|Photo by Nigel Voaden (Internet Bird Collection)|
black-winged petrel (en); freira-d'asa-preta (pt); pétrel à ailes noires (fr); petrel alinegro (es); schwarzflügel-sturmvogel (de)
This species breeds in the south-western Pacific, from Lord Howe Island, Australia, and eastern Australia in the west, New Caledonia in the north, the Chatham Islands, New Zealand in the south and Austral Islands, French Polynesia in the east. Outside the breeding season it migrates to the northern and eastern Pacific as far as northern Japan, Mexico and Peru.
These birds are 28-30 cm long and have a wingspan of 63-71 cm. They weigh 140-200 g.
The black-winged petrel is highly pelagic, leaving in the open seas and only coming to land to breed. They breed in oceanic islands.
They feed mostly on cephalopods and prawns, but also sea insects Halobates sp., which are
caught mainly by surface-seizing and dipping, but also pattering. This species is often recorded feeding in association with other Procellariiformes.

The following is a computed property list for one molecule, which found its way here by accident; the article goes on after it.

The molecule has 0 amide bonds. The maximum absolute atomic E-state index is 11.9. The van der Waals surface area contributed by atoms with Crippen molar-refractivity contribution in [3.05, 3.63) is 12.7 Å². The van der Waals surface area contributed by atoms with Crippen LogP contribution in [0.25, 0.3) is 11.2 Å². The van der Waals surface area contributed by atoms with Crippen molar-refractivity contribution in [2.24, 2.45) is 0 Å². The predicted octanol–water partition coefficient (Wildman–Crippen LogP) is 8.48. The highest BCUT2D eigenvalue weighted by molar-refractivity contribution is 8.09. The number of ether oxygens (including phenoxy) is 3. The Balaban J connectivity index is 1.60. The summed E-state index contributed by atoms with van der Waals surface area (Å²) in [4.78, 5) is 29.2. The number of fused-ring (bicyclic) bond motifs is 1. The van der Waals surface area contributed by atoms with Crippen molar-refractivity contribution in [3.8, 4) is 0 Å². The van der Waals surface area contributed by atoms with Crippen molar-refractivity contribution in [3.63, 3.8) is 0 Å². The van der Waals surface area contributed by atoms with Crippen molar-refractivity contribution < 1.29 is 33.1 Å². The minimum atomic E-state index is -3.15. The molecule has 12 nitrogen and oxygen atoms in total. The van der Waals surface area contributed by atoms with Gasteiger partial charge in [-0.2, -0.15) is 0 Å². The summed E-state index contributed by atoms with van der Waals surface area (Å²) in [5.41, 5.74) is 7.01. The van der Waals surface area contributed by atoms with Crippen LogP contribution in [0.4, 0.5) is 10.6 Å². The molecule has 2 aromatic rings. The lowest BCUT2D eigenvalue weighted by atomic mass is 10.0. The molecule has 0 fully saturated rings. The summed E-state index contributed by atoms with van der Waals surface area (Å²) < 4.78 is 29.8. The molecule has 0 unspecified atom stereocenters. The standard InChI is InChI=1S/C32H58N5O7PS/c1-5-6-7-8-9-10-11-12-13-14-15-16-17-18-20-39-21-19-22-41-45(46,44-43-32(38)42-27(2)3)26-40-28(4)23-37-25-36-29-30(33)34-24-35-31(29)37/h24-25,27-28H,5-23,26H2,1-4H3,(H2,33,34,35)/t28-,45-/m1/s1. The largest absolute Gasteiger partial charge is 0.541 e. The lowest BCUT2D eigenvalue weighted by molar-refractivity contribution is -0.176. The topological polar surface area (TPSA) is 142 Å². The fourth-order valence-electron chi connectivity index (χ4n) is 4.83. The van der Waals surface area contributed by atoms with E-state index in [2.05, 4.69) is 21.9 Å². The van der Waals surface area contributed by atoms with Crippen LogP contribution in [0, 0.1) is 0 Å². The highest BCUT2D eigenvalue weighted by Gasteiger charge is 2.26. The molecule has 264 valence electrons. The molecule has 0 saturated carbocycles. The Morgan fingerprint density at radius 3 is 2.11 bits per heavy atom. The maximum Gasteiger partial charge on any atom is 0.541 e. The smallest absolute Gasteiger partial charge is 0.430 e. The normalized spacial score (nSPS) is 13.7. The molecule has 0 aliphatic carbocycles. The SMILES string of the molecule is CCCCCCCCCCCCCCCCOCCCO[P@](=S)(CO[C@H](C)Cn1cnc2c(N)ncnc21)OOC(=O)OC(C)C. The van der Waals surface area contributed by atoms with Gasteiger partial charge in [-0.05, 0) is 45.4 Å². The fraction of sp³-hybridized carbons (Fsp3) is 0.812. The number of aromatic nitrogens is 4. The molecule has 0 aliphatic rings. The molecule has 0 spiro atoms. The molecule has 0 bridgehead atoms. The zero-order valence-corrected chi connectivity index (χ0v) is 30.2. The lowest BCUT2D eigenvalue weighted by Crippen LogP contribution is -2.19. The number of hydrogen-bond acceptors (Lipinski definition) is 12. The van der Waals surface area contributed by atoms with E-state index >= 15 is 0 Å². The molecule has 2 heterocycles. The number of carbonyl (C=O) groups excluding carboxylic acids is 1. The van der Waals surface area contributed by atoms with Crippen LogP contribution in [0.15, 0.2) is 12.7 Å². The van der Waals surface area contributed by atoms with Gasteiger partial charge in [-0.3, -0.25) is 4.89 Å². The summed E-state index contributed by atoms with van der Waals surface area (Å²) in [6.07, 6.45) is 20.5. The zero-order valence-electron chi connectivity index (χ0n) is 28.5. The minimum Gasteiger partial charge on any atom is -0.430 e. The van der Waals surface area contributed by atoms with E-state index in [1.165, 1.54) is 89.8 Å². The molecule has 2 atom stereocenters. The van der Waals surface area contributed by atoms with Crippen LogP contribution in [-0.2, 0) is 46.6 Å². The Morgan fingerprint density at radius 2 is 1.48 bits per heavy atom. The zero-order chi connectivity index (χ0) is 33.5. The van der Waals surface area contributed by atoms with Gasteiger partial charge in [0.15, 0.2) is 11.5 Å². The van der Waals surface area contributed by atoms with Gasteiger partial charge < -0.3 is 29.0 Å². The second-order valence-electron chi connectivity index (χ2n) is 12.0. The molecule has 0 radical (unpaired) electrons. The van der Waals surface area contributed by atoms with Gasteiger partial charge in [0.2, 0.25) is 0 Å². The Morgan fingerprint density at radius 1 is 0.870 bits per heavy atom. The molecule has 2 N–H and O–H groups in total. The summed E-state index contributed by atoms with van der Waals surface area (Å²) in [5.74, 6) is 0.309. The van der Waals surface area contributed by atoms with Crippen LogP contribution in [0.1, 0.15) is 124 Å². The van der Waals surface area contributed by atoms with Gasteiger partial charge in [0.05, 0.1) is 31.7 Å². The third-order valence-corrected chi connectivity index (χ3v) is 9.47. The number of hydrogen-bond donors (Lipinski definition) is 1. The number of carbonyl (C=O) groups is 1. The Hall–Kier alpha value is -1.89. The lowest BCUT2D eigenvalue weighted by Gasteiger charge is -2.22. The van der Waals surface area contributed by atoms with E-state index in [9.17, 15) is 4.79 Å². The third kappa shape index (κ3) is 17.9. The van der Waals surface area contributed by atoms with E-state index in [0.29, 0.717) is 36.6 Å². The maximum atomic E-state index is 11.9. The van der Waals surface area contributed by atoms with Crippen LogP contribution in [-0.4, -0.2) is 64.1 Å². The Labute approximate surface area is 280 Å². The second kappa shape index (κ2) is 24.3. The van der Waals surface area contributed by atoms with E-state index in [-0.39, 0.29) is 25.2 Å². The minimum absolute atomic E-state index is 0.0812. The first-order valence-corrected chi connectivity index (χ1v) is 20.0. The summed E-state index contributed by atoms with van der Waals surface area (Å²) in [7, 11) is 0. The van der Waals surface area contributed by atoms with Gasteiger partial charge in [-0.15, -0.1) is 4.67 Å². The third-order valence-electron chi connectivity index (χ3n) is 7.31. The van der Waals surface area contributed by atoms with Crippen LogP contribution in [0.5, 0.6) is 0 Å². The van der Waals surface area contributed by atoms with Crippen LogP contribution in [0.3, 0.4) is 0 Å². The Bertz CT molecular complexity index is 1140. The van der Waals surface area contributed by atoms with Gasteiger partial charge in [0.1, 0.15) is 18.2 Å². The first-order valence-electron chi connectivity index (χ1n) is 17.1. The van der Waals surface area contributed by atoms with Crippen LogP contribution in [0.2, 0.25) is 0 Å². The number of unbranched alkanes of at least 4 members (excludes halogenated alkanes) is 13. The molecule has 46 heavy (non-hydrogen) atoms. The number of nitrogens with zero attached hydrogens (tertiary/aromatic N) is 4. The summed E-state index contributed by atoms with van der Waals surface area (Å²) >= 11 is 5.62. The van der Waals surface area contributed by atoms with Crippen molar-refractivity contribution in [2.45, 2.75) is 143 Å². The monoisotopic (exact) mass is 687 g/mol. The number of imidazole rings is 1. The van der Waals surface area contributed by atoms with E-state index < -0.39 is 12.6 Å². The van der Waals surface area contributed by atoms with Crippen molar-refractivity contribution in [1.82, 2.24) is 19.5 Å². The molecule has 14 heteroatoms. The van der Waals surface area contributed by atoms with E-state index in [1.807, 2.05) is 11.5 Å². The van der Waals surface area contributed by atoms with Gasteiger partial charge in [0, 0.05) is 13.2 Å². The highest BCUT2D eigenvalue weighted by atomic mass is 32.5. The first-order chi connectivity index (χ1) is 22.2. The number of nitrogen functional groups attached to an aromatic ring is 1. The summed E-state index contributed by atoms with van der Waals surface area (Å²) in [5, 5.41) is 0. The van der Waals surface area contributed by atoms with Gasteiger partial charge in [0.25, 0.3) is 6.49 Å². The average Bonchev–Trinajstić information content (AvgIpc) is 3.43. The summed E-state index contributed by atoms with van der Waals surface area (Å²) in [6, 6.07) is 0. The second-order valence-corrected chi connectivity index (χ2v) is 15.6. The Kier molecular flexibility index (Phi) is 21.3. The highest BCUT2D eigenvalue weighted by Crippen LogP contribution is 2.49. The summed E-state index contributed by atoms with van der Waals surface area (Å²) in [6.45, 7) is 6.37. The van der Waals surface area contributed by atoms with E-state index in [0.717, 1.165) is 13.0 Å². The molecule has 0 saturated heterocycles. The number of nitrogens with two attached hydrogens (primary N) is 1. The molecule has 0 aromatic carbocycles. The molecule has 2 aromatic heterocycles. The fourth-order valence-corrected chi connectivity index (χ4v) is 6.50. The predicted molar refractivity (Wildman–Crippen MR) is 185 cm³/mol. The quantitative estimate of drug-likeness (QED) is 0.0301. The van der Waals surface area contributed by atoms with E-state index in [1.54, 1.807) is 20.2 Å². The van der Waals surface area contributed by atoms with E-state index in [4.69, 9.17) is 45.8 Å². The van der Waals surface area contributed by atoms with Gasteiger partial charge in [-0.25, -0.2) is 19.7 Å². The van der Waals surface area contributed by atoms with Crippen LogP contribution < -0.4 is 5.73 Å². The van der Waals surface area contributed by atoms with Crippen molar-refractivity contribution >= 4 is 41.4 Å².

Black-winged petrels breed in December-May. They breed in colonies on oceanic islands, nesting in burrows that they excavate on high ground inland amongst scrubs or tussock grasses. The female lays a single white egg, which is incubated by both parents for 45-46 days. The chicks are fed by both parents and fledge 84-85 days after hatching.
IUCN status - LC (Least Concern)
This species has an extremely large range and the global population is estimated at 8-10 million individuals. Despite an ongoing range expansion, population is suspected to be in decline owing to predation by invasive species.